1980s: Patterson Court and the Push for More Service
The campus climate changed after its integration in 1962 and admittance of women in 1972. These students searched for their place on Davidson’s campus accompanied by societal and campus issues that could not be ignored. The Y Student Service Corps and Alpha Phi Omega, a national service fraternity, performed most of Davidson students’ community service for the latter part of the 70s and into the 80s. But by the 1980s, as local and national scrutiny pressured social organizations to reflect on their decisions, they became more cognizant of their identities and public image, which lead to an increase in community service by Patterson Court organizations.
Women and Minorities Lead the Charge
The Y Student Service Corps wanted to give “students a chance to break away from the me-ness of Davidson and develop the service attitude,” according to Corps president, John Spangler ‘82 (Dempsey). The Service Corps was mostly women and yet homogenous males dominated the fraternities and co-ed eating houses.
The Patterson Court leaders often failed to recognize the issues of the underprivileged and disenfranchised within both the Davidson College community and outside of it. Finally, in 1981 Rusk House, an all-girls Patterson Court eating house collaborated with the Y for a Davidson Town Day where they dedicated a solar greenhouse and had an ice cream social for the community.
In that same year, the Black Student Coalition became concerned about the possible racially insensitive connotation of Kappa Alpha’s annual Old South event where they would wear Confederate soldiers’ uniforms. In hopes of improving understanding between student groups, the administration granted the BSC with one of the vacant houses on Patterson Court.
A new all-girls eating house, Warner Hall, was granted the other. In September of 1982, Warner Hall was the first Patterson Court organization to produce a service calendar and appoint a service chairman; Laura Taft ‘85 was in charge of fund-raising and service projects for the house.
The efforts of minority groups forced other PC organizations to see the disparities right on campus and realize that inequalities existed outside of Davidson College. The move also diversified the influence on Patterson Court and moved the awareness of social issues toward the foreground. As the issues on campus became more pressing, service became more important to Patterson Court organizations.
However, by May of 1982, as seen in a Davidsonian, the student-run newspaper, article titled, “What’s All the Frat About? – Davidson Professor’s Ideas on Fraternity Life“, service was still not a staple of Patterson Court organizations. Andy Wilson ’84 focuses the entire article on recruitment by social organizations. Even when asked what the strongest points of Davidson fraternity’s were, he failed to mention service.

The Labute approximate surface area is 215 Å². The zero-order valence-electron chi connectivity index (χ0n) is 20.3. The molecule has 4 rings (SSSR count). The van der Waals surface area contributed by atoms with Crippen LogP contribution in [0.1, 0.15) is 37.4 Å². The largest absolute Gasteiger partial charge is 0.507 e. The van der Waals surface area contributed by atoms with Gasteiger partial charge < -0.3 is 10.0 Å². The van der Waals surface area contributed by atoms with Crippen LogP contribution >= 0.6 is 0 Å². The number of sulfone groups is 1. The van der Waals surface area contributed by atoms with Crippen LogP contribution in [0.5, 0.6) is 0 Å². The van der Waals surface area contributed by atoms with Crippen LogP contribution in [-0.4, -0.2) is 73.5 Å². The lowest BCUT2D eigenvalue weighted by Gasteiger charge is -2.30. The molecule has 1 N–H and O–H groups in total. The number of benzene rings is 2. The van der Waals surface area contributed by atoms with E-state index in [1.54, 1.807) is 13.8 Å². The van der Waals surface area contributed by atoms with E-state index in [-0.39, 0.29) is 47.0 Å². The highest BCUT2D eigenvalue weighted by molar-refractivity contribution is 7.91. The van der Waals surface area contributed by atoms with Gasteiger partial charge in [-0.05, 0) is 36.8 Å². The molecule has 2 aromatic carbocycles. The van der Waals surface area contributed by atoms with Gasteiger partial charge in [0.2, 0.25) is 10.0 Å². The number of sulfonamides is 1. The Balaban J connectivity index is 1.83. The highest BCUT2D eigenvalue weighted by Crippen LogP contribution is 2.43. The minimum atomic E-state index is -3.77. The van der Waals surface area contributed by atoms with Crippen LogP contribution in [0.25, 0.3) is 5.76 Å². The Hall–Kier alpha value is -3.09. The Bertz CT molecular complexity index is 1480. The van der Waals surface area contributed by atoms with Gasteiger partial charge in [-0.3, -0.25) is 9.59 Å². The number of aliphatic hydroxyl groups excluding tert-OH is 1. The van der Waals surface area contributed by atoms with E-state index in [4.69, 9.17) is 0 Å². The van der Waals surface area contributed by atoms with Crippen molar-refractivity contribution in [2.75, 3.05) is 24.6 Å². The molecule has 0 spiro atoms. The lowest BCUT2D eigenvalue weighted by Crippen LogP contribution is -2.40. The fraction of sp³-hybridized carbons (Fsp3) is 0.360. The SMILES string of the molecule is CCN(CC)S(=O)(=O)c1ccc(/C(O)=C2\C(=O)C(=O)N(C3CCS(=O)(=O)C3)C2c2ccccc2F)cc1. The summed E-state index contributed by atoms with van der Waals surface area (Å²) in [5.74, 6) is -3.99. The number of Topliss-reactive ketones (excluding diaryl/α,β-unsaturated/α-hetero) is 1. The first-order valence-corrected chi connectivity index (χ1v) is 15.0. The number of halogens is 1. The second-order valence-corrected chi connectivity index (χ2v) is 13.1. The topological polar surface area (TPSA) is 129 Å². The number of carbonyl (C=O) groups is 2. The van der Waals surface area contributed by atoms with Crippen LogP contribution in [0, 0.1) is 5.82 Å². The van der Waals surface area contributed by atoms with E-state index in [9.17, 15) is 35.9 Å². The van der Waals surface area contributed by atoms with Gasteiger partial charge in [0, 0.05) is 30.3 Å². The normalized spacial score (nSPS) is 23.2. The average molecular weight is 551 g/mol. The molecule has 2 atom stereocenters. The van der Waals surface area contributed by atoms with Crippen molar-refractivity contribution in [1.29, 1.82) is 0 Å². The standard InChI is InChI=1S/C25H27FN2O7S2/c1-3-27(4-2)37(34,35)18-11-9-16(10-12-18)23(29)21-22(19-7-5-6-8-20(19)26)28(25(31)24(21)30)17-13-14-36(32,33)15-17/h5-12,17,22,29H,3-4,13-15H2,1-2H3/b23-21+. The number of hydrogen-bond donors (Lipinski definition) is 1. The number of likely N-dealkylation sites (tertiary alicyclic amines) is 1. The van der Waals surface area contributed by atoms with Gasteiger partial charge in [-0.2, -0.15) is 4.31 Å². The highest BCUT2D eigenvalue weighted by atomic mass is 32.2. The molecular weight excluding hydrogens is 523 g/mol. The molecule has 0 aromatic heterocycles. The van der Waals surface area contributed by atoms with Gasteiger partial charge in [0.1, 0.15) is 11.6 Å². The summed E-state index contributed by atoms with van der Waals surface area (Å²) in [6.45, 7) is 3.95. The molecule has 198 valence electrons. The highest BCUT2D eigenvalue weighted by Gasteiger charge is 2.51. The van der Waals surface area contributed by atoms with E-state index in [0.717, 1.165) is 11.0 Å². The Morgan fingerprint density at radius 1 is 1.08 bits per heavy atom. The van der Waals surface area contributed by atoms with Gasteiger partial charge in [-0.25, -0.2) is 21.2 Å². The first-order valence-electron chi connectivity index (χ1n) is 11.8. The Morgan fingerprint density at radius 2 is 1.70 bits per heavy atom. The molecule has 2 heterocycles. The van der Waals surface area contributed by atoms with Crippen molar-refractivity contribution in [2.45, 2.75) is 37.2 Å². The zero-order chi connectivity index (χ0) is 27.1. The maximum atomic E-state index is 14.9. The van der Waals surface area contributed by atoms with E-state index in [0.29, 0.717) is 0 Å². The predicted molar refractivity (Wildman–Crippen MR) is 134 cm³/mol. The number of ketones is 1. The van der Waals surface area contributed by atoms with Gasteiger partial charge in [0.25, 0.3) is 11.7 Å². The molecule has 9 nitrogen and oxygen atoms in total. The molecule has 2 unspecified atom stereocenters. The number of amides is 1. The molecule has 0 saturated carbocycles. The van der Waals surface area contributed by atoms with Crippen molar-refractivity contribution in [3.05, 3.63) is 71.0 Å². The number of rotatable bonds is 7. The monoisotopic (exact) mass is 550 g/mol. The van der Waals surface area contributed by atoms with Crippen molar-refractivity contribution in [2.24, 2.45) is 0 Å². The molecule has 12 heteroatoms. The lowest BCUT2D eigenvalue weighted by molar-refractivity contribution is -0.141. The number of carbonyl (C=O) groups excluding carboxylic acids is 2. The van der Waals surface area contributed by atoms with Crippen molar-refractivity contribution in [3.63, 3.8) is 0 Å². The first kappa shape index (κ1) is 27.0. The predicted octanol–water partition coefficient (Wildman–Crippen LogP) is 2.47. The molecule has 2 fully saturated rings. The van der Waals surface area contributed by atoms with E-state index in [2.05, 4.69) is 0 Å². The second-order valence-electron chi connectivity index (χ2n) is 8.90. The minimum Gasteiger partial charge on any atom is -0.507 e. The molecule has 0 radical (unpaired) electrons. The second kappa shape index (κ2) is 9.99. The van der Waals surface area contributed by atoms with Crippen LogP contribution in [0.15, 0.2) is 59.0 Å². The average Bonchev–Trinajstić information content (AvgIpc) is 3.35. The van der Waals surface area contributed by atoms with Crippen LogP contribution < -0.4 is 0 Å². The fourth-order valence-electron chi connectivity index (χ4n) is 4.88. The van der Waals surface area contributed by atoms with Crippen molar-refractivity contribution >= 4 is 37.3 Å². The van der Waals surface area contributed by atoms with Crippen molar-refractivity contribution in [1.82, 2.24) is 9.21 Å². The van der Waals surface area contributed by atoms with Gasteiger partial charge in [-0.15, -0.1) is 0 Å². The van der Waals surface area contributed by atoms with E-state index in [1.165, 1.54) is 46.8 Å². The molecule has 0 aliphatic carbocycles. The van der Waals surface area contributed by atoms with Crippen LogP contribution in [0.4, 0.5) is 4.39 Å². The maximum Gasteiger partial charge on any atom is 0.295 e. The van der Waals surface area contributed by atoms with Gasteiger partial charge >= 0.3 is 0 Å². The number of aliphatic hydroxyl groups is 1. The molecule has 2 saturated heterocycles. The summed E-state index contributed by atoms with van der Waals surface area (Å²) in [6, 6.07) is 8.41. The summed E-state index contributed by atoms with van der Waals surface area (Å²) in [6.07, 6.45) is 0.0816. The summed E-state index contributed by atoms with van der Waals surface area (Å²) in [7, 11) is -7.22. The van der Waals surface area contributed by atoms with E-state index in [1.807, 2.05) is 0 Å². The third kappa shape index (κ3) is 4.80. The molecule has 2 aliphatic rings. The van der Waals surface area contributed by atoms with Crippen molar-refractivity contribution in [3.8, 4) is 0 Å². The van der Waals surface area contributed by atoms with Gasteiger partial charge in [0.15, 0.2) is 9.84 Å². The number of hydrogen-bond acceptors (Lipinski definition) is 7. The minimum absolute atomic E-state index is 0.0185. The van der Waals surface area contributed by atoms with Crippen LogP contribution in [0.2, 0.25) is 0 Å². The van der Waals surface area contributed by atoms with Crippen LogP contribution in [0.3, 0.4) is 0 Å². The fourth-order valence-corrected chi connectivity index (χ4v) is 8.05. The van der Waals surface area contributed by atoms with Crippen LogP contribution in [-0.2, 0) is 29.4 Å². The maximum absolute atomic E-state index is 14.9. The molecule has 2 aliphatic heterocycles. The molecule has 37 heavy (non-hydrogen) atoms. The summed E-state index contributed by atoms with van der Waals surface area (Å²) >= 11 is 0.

As national skepticism of fraternities increased with the federal crackdown on hazing and underage drinking in 1982, the Patterson Court organizations struggled to determine their brand and portray a positive image to the community. Through service, the organizations sought approval and appreciation by the public.
In October of 1982, both noise complaints on campus and a national microscope on drinking culture put societal faith in fraternities in question. Patterson Court organizations responded positively by February of 1983 with Pi Kappa Alpha’s Kenya Fund where they raised $1,000 dollars, Phi Delta Theta’s UNICEF Halloween Party, and Sigma Alpha Epsilon’s bike-a-thon for muscular dystrophy. By April, a member of the Rusk House had defined her particular organization “as a college service organization as well as an eating house” (White).
After the drinking age was raised in 1984, fraternities were becoming known as a place for under aged students to drink. Trying to combat this notion, Phi Gamma Delta thought that buying an old school bus would prevent people from driving drunk. They used this same bus to transport neighborhood children to and from a free Halloween Party that they hosted.
The same fraternity pledged to improve its image by doing more community service after a February 1985 edition of the Davidsonian characterized them as drug-users. Despite the efforts to engage in service and improve their image in the 80s, trouble still remained for many Patterson Court organizations.
A 1986 article by Steve Soud ‘84 highlighted the misconceptions of social organizations saying that fraternities were dominated by “sexual conquests”. The article, “A Call for the Abolition of Fraternities (link)” says that the community service of Patterson Court organizations is overshadowed by the community service of the Y-Student Service Corps. However, a follow-up article by Leland Park ’63 says that the Patterson Court organizations had raised over $90,000 for charitable causes.